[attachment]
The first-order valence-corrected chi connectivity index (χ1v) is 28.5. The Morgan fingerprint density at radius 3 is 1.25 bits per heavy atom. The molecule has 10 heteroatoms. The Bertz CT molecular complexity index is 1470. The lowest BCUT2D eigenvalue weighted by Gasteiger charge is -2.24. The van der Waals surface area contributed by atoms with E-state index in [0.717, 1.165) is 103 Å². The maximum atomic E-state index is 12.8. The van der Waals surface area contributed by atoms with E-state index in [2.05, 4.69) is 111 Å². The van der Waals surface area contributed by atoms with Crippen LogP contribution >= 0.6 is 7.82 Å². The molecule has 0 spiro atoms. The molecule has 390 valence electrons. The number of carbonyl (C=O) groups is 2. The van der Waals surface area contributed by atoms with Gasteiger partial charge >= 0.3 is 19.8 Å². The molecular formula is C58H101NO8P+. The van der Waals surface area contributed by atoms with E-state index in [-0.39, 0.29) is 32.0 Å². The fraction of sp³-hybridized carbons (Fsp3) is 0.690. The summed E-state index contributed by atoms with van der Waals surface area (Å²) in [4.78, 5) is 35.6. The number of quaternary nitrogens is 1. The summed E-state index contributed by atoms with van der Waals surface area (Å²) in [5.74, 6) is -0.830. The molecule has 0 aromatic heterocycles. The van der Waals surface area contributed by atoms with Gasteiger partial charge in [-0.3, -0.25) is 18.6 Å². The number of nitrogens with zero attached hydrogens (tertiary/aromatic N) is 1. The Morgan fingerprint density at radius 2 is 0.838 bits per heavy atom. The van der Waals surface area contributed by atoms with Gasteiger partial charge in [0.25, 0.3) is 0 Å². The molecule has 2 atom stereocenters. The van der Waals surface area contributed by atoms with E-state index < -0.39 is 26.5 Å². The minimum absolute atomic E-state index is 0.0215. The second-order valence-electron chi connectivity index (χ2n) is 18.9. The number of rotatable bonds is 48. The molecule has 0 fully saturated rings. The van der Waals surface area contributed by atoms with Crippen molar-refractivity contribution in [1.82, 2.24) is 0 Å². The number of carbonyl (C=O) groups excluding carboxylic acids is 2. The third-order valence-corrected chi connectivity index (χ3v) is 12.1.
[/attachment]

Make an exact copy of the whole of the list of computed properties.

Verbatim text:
The first-order valence-corrected chi connectivity index (χ1v) is 28.5. The Morgan fingerprint density at radius 3 is 1.25 bits per heavy atom. The molecule has 10 heteroatoms. The Bertz CT molecular complexity index is 1470. The lowest BCUT2D eigenvalue weighted by Gasteiger charge is -2.24. The van der Waals surface area contributed by atoms with E-state index in [0.717, 1.165) is 103 Å². The maximum atomic E-state index is 12.8. The van der Waals surface area contributed by atoms with E-state index in [2.05, 4.69) is 111 Å². The van der Waals surface area contributed by atoms with Crippen LogP contribution >= 0.6 is 7.82 Å². The molecule has 0 spiro atoms. The molecule has 390 valence electrons. The number of carbonyl (C=O) groups is 2. The van der Waals surface area contributed by atoms with Gasteiger partial charge >= 0.3 is 19.8 Å². The molecular formula is C58H101NO8P+. The van der Waals surface area contributed by atoms with E-state index in [-0.39, 0.29) is 32.0 Å². The fraction of sp³-hybridized carbons (Fsp3) is 0.690. The summed E-state index contributed by atoms with van der Waals surface area (Å²) in [4.78, 5) is 35.6. The number of quaternary nitrogens is 1. The summed E-state index contributed by atoms with van der Waals surface area (Å²) in [5.74, 6) is -0.830. The molecule has 0 aromatic heterocycles. The van der Waals surface area contributed by atoms with Gasteiger partial charge in [-0.3, -0.25) is 18.6 Å². The number of nitrogens with zero attached hydrogens (tertiary/aromatic N) is 1. The Morgan fingerprint density at radius 2 is 0.838 bits per heavy atom. The van der Waals surface area contributed by atoms with Gasteiger partial charge in [0.25, 0.3) is 0 Å². The molecule has 2 atom stereocenters. The van der Waals surface area contributed by atoms with E-state index < -0.39 is 26.5 Å². The minimum absolute atomic E-state index is 0.0215. The second-order valence-electron chi connectivity index (χ2n) is 18.9. The number of rotatable bonds is 48. The molecule has 0 fully saturated rings. The van der Waals surface area contributed by atoms with Crippen molar-refractivity contribution in [1.82, 2.24) is 0 Å². The number of carbonyl (C=O) groups excluding carboxylic acids is 2. The third-order valence-corrected chi connectivity index (χ3v) is 12.1.